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English Sun edition kept out of Scotland

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By Rod Edgar
Annan and Eskdale
English Sun edition kept out of Scotland

CHANGES to newspaper reporting laws in Scotland saw the English edition of a national newspaper pulled from shelves in Annan last week.

In perhaps the first test for the new law introduced on September 1, last Thursday and Friday’s editions of The Sun naming the accused in the death of an Aberdeenshire schoolboy were prevented from crossing over the border to Scotland.
A spokesman for The Sun said: “We endeavour quite strongly that every newsagents in Scotland gets a Scottish edition of the newspaper.
“But what we did last week was said to our printers, ‘Please make an extra-special effort to make sure that the English edition doesn’t find its way into a Scottish newsagents because of the reporting restrictions’.”
Prior to September 1, Scottish law prohibited the identification of children aged under 16 who were involved in court proceedings, whether as a victim, witness or accused.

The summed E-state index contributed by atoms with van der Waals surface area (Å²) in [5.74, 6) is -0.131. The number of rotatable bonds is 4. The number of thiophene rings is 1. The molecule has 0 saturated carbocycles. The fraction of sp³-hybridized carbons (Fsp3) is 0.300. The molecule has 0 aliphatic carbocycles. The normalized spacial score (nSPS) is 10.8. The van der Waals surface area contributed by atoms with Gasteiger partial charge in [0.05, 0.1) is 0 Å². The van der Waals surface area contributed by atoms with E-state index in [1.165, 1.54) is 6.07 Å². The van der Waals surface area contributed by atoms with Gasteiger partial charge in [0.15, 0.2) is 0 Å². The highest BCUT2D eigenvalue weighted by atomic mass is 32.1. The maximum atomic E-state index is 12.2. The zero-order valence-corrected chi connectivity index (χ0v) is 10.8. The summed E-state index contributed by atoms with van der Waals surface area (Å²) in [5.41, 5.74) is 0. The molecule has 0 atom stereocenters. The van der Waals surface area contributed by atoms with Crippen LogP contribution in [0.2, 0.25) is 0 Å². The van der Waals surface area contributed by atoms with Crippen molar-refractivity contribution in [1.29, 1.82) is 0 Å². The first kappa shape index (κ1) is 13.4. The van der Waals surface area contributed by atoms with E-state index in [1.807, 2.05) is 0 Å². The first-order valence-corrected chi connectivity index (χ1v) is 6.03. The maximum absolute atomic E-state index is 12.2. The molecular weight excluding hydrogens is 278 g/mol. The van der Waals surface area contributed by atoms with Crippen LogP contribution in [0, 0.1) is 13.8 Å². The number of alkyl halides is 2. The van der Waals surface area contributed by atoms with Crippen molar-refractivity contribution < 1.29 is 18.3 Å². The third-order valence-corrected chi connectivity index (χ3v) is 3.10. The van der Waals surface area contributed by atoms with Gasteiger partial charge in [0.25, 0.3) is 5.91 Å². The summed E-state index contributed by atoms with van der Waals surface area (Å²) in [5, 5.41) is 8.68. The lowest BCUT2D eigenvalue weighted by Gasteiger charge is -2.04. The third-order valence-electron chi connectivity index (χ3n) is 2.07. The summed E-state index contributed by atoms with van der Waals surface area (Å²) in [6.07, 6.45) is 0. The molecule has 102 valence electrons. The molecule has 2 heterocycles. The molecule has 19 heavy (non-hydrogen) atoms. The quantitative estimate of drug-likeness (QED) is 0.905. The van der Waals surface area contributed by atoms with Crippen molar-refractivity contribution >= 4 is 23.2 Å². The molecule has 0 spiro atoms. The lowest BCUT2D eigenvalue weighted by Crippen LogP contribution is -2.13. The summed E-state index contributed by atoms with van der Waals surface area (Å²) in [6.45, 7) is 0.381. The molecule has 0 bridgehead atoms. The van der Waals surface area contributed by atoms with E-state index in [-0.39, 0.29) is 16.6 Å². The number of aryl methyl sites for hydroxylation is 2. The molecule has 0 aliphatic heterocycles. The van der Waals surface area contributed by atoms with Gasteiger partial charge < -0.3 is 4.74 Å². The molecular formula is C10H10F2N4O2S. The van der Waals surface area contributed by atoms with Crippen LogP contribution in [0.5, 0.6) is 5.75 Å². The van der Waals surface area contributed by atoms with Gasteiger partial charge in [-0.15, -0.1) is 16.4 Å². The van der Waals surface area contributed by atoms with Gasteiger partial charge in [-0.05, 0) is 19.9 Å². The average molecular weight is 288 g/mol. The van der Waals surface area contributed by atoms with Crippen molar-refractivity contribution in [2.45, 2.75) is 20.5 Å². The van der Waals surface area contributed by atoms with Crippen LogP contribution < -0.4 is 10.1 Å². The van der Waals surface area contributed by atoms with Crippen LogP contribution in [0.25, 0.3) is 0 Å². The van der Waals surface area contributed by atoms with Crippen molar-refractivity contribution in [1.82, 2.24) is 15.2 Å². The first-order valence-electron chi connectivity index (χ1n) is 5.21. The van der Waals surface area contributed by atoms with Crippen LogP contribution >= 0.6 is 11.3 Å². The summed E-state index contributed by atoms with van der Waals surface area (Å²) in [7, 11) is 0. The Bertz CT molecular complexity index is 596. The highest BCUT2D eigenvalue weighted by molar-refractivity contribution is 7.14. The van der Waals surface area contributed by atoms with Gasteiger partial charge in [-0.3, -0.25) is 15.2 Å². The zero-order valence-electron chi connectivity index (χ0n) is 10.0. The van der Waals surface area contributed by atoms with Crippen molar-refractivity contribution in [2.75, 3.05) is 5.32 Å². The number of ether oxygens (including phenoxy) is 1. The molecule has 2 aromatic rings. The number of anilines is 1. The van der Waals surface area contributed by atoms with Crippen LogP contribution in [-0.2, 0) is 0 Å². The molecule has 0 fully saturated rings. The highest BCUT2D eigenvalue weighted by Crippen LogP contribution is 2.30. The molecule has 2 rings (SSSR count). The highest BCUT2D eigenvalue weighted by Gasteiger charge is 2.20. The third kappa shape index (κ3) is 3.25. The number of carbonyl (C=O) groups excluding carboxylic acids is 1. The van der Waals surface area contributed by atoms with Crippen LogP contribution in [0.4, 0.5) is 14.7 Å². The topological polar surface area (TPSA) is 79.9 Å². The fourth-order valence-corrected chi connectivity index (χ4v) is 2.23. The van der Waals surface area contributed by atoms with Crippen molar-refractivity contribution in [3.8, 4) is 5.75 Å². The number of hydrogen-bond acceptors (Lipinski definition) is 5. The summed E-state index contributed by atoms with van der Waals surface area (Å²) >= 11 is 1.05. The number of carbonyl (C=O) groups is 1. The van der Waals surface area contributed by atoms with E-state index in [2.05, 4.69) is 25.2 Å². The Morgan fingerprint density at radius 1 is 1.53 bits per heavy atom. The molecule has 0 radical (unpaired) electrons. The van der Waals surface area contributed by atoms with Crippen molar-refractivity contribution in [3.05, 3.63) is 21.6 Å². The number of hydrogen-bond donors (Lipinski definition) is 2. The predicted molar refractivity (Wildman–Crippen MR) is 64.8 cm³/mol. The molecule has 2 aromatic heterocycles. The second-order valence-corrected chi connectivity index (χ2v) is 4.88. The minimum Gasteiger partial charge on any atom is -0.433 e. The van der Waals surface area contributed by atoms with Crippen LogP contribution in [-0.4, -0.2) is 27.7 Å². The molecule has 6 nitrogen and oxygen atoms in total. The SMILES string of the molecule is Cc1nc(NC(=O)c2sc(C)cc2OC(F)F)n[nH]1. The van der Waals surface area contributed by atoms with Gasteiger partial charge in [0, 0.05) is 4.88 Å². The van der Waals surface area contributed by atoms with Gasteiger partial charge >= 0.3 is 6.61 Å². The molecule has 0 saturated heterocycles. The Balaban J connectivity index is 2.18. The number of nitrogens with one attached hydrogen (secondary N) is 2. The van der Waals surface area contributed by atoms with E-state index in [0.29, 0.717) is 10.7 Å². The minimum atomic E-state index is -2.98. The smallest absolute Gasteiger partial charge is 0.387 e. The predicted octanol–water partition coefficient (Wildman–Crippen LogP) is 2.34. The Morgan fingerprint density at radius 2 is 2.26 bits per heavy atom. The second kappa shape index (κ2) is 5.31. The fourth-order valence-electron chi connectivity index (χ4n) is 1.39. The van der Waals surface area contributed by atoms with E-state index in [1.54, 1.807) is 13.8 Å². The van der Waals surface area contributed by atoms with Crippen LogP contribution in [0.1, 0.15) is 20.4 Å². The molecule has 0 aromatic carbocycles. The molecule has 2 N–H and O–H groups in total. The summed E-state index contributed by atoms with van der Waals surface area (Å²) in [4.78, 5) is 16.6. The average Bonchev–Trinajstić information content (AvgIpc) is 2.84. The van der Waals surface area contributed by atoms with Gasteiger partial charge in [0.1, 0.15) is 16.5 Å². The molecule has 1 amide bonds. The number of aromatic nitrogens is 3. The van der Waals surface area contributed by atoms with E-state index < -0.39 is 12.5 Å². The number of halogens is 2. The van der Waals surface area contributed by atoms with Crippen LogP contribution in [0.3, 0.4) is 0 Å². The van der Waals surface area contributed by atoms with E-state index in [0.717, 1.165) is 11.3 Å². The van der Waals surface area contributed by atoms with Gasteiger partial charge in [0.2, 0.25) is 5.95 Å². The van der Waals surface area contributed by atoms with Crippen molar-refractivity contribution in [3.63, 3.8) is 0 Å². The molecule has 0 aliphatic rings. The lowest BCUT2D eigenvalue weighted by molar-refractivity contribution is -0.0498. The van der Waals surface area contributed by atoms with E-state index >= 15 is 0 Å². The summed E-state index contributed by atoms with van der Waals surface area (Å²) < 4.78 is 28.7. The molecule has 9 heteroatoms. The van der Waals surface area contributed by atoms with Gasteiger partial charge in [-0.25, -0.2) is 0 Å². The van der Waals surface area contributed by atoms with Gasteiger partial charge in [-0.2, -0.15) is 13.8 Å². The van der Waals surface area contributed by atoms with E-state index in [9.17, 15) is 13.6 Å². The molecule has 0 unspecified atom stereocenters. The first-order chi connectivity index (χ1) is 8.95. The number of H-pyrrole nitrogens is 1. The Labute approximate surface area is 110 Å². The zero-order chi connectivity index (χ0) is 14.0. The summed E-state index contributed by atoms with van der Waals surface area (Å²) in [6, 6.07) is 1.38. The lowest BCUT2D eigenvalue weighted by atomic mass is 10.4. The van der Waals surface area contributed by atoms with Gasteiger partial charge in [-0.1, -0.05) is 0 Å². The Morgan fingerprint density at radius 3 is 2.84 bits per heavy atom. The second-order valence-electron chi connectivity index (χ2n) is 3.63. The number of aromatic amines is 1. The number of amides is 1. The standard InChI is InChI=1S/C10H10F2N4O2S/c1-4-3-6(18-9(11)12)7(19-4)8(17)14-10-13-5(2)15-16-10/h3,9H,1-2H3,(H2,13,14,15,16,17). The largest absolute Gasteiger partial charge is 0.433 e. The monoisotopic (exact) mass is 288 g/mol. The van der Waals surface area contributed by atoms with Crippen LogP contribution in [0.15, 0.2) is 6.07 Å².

However, the Victims and Witnesses (Scotland) Act 2014 came into force on September 1 2015 which increased the restriction age limit in Scotland to anyone
under 18.
Glasgow Caledonian University law lecturer Brian Pillans says naming the accused in the Aberdeen case would only have incurred a £5000 fine.
But he said: “There is the ethics involved there, apart from anything else. You’re making an individual who’s still at a young stage in their life notorious amongst their own community.”
He added: “The purpose behind the legislation is so that people who are caught up in
criminal activity at a formative stage in their life are not tarred with that reputation for the rest of their life, and are allowed, where possible, to be rehabilitated and re-enter society without the stigma attached to them that would come with being a criminal.”

Annan and Eskdale

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